Providing a backbone to investment is the Republic of the Congo’s banks. Since the sector was liberalized in 2000, the number of firms has increased to 13, with companies competing on service quality and sales dynamism. There is also considerable investment in customer relationship management, innovation, and individualized training programs. Making clients feel welcome and raising their confidence in banks has become a vital element to encourage entrepreneurship and the development of small and medium-sized enterprises (SMEs) in the country.
Republic of the Congo has also put in place multiple reforms to promote SMEs and improve the business climate in the country. Its goal is to move up in the World Bank/International Finance Corporation’s “Doing Business” ranking, which classifies countries according to the ease of doing business. The Republic of the Congo ranked 178th (out of 189) in 2015, up from 185th in 2014, and the country has already made a range of changes to business and tax legislation to encourage investors and entrepreneurs.
Developing the SME sector is set to be highly significant in the country’s quest to diversify its economy and will rely on banks such as BPC to address traditionally low levels of uptake and provide secure havens for foreign investors.
The use of new technologies and innovation is also playing a part in modernizing the sector and has helped to improve access to banking services. Such initiatives include Internet banking, text alerts, and ‘mobile money’ services, which are all becoming available to the country’s population, not just its urban elite.
Many of these developments are being driven by firms such as BPC. That bank, in particular, has two goals: increasing financial inclusion and financing the economy. The bank was formed in March 2012, and opened to the public in January 2013, having been created from the national post office’s former savings bank that was dissolved in 2001. It is 80% owned by the Congolese state (the Ministry of Finance) and 20% owned by SOPECO, a postal and savings company. Its capital is around CFA10 billion and fiscal transparency is high: internal controls are in place, there is an audit committee, the board of directors assures good governance, and audits are performed by Ernst & Young.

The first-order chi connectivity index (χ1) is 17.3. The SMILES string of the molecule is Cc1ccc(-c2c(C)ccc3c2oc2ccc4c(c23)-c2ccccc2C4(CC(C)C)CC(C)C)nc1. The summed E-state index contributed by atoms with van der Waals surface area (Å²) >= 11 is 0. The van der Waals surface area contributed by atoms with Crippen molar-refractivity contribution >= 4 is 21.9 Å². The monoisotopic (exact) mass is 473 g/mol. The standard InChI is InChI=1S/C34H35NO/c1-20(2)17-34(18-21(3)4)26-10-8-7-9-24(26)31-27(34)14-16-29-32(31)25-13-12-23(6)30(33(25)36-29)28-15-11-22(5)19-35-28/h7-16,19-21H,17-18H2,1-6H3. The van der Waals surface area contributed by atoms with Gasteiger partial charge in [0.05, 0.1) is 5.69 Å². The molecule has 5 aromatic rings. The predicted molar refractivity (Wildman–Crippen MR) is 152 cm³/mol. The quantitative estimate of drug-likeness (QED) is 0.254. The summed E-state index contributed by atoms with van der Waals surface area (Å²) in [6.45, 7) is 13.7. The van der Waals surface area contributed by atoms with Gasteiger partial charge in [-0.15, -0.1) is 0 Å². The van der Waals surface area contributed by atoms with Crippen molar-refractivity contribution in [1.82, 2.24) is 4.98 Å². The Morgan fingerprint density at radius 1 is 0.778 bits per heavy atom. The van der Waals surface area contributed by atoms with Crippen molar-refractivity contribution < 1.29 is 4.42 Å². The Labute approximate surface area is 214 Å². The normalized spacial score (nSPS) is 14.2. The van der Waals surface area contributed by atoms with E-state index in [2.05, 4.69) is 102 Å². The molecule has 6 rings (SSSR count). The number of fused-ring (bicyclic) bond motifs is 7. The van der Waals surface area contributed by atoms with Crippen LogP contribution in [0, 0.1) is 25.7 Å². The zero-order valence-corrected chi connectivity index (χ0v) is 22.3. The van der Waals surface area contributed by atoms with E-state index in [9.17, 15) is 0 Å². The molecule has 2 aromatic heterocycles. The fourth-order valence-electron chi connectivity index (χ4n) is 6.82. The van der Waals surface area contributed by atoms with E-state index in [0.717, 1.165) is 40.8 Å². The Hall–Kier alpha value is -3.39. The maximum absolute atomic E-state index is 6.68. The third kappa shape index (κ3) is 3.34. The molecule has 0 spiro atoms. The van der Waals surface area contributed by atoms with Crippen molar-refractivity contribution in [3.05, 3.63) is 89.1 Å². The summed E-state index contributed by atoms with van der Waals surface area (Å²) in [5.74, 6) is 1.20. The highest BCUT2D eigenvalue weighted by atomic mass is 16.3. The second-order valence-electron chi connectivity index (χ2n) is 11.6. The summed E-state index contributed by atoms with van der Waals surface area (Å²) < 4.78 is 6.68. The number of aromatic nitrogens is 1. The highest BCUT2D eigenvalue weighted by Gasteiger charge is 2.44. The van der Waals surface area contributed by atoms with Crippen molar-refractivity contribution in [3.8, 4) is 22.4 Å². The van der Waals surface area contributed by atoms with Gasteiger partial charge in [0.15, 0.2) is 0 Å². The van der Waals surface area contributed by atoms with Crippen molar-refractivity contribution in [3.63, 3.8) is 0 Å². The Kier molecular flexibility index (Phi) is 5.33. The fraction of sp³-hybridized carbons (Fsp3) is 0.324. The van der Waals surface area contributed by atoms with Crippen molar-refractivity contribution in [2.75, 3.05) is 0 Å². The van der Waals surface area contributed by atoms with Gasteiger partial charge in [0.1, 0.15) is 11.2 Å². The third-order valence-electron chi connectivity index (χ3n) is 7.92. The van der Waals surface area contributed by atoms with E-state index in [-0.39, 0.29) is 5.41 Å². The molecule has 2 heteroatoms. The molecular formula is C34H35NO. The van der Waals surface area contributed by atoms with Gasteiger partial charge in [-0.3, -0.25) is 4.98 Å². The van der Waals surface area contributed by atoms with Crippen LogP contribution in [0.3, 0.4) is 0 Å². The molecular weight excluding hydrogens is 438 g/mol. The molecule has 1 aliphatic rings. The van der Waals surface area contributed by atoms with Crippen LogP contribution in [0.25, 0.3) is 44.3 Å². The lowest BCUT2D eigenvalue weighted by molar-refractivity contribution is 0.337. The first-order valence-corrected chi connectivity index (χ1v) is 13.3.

Banque Postale du Congo’s aim, tying in with the government’s wider targets, is to provide banking to remote areas and lower-income people. Opening an account is free, while basic financial services are also provided, such as bank account identification documents, wire transfers, check cashing, deposits and withdrawals at counters and at ATMs.
Clients can also access accounts remotely from the Internet, are given bank cards and check books, and are able to use currency exchange services – again key offerings that are designed to further entrepreneurs and business investment.
The bank is also working on providing customized services tailored to clients’ particular needs and provides the payment of salaries to certain public sector workers, who represent around 14,000 clients.
While bank branches remain rarely seen outside of Congo’s large cities, post offices are prevalent. BPC’s branches will share space with nearly 50 post offices, which are present in the most remote areas of the country. The bank has new, modern headquarters in Brazzaville, and has opened 13 branches of its own, with its presence set to extend to the entire country. It has also worked on developing reliable information and telecommunication systems that enable it to serve its clients and to be interconnected across the country.
The firm is also attempting to work alongside companies by offering short and medium-term financing, funds transfer as well as payment operations. By welcoming all and providing tailor-made financial services, it is attempting to revamp its operations to ensure they provide inclusion to the population and enable further growth of the economy.
Creating a positive team spirit is one of the four core values of the BPC, whose president extols acting through a collective effort, in a network, and in cooperation with partners so that clients have a satisfying experience. Working closely with the customer, developing banking innovation, and acting responsibly towards the environment and the population are also key aspects of the bank’s operational code.
With revenues and client numbers almost doubling in the company’s first two years of operation, to CFA38.1 billion and 33,179 clients, and with deposits and loans tripling in the same period, the latest results are encouraging and suggest that the banking sector will offer a set of very tangible rewards to the country’s economy.